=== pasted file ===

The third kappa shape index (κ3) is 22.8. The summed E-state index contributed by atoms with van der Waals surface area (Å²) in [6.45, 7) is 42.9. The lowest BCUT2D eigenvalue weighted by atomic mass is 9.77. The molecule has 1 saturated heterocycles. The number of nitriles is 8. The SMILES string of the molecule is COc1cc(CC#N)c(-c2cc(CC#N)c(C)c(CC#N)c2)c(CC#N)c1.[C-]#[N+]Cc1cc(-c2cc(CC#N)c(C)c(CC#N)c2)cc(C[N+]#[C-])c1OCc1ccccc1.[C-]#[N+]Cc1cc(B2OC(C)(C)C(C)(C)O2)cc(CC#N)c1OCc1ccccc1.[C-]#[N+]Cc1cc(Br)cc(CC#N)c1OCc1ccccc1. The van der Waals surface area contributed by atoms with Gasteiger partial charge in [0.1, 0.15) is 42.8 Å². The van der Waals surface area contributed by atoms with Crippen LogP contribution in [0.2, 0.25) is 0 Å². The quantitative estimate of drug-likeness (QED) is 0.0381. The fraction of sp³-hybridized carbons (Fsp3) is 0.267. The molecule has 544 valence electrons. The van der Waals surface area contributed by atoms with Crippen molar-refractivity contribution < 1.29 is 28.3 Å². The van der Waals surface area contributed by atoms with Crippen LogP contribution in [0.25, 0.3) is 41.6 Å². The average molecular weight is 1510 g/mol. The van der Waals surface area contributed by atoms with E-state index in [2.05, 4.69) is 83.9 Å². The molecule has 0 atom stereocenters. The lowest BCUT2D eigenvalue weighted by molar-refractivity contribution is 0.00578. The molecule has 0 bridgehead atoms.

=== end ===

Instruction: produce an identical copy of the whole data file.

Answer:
The third kappa shape index (κ3) is 22.8. The summed E-state index contributed by atoms with van der Waals surface area (Å²) in [6.45, 7) is 42.9. The lowest BCUT2D eigenvalue weighted by atomic mass is 9.77. The molecule has 1 saturated heterocycles. The number of nitriles is 8. The SMILES string of the molecule is COc1cc(CC#N)c(-c2cc(CC#N)c(C)c(CC#N)c2)c(CC#N)c1.[C-]#[N+]Cc1cc(-c2cc(CC#N)c(C)c(CC#N)c2)cc(C[N+]#[C-])c1OCc1ccccc1.[C-]#[N+]Cc1cc(B2OC(C)(C)C(C)(C)O2)cc(CC#N)c1OCc1ccccc1.[C-]#[N+]Cc1cc(Br)cc(CC#N)c1OCc1ccccc1. The van der Waals surface area contributed by atoms with Gasteiger partial charge in [0.1, 0.15) is 42.8 Å². The van der Waals surface area contributed by atoms with Crippen LogP contribution in [0.2, 0.25) is 0 Å². The quantitative estimate of drug-likeness (QED) is 0.0381. The fraction of sp³-hybridized carbons (Fsp3) is 0.267. The molecule has 544 valence electrons. The van der Waals surface area contributed by atoms with Crippen molar-refractivity contribution < 1.29 is 28.3 Å². The van der Waals surface area contributed by atoms with Crippen LogP contribution in [0.25, 0.3) is 41.6 Å². The average molecular weight is 1510 g/mol. The van der Waals surface area contributed by atoms with E-state index in [2.05, 4.69) is 83.9 Å². The molecule has 0 atom stereocenters. The lowest BCUT2D eigenvalue weighted by molar-refractivity contribution is 0.00578. The molecule has 0 bridgehead atoms.